Behaviour & training

How to make sure your kitten and cat become besties

Date updated: 30 11 2017

You’re about to introduce your tiny new kitten to your big resident cat. Ever thought about what could go wrong? You want this to be the start of a beautiful friendship, but life isn’t always that simple.

Some cats will become besties right from the get-go. For others though, they can be a bit territorial, and if your new buddy’s invading their space they won’t be happy.

Even with the most docile of breeds, you never know for sure how they’ll react. And it only takes one of the pair to get spooked for the whole relationship to turn sour - before it’s even started.

That said, there’s plenty you can do to maximise the chances of a happy outcome. From laying the groundwork to that crucial first meeting and beyond, here’s how to get it right…

Picking your kitten with a happy home in mind

If you have several kittens from a litter to choose from, always factor in your existing buddy when making your choice. If they’re on the docile side, it’s probably best to steer away from the overly boisterous kitten who thinks they’re a tiger.

Prepping your home for the new arrival

A slow and gentle intro is key. That way, your resident cat won’t feel like they’re under attack - and your new buddy won’t be terrified of their territorial big brother or sister. Make sure you’ve got enough time to kick off the process properly; picking up the kitten on a Friday and leaving the weekend clear is a good idea.

Pick a room to bring the kitten to once they arrives. For the first day or so, make this their room and don’t let the other cat in. It makes sense if this is a room they don’t  bother with too much anyway, or they’ll get curious about what you’re hiding away in there.

Having a kitten pen in the room can also help you, giving a safe and reassuring space for the kitten to play and feel comfortable in their new home. Your new buddy should have their own litter tray along with food, water and a few toys.


Arrival: mix those scents

They’re not going to have a face-to-face just yet. Let them get used to each other’s scent first.

Have lots of towels, old cloths or bedding at the ready. The idea is to mix the scents by rubbing them over the fur of both cats. Next, put a couple of scent-mingled rags next to the cat’s feeding bowl, and another couple next to the feeding bowl in the kitten’s pen.

Carry this on for a couple of days. What’s happening? Well, hopefully now your two besties are gradually getting used to each other without having even met yet. The scent rags are placed next to the feeding bowl so they associate this new smell with a positive experience. Simples!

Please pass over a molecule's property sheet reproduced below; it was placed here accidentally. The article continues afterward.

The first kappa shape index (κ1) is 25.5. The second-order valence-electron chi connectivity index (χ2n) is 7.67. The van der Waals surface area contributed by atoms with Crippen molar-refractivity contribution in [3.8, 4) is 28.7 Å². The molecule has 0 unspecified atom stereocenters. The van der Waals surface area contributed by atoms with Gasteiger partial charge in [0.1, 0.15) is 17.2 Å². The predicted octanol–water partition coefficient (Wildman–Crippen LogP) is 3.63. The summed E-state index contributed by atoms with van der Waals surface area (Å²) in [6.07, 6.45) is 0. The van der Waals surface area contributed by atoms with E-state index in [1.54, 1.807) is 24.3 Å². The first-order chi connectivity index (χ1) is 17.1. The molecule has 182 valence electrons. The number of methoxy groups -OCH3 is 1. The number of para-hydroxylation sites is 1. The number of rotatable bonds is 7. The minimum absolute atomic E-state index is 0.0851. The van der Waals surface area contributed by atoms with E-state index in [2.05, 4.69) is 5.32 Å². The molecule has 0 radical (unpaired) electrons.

Love at first sight

By about day three, it’s time for a first visual interaction. Leave the door of kitten’s room open for a while. They’re still safe inside the pen, but it’s all part of the initial familiarisation process.

First proper meeting

Maybe a day later, you’re ready for the big one - it’s time to meet face to face. Bring your cat into the kitten's room and let them get to know each other.

Here’s the type of behaviour and reaction you’d expect to see…

  • A lot of staring while they’re sussing each other out.
  • Posturing. It’s natural that they’re going to be on their guard.

As they start to relax, grab a toy and encourage them both to play. You’ll probably see some cautious paw-to-paw contact and up-close sniffing.

Keep this first session short and sweet so you don’t overwhelm them. A few hours later, try it again for a bit longer. The next day you can try bringing the kitten out of their room to see how they get on together. Physical, non-aggressive contact, sniffing, maybe even some mutual grooming, these are all signs of a budding friendship in the making.

Cat introduction warning signs

Of course, things don’t always go totally to plan. Even if they made a solid start, unsupervised contact isn’t a good idea for at least the first month (your new buddy won’t be able to defend themselves if it all turns sour).  

Watch out for the big no-no’s…

  • Either cat flattening their ears
  • Growling
  • Spitting
  • Full-on clawing

These are the signs that it’s time to take a step back. Once again, separate them, give them more time to get used to each other’s scent and set up some more carefully supervised play sessions.

It might take weeks. It could take months. But this little-by-little approach is one of the best ways of teaching your two besties how to get along! While most cats will get used to newcomers eventually, some cats are just not cut out to be friends - so getting a new kitten should be a well thought out decision, not an impulse buy!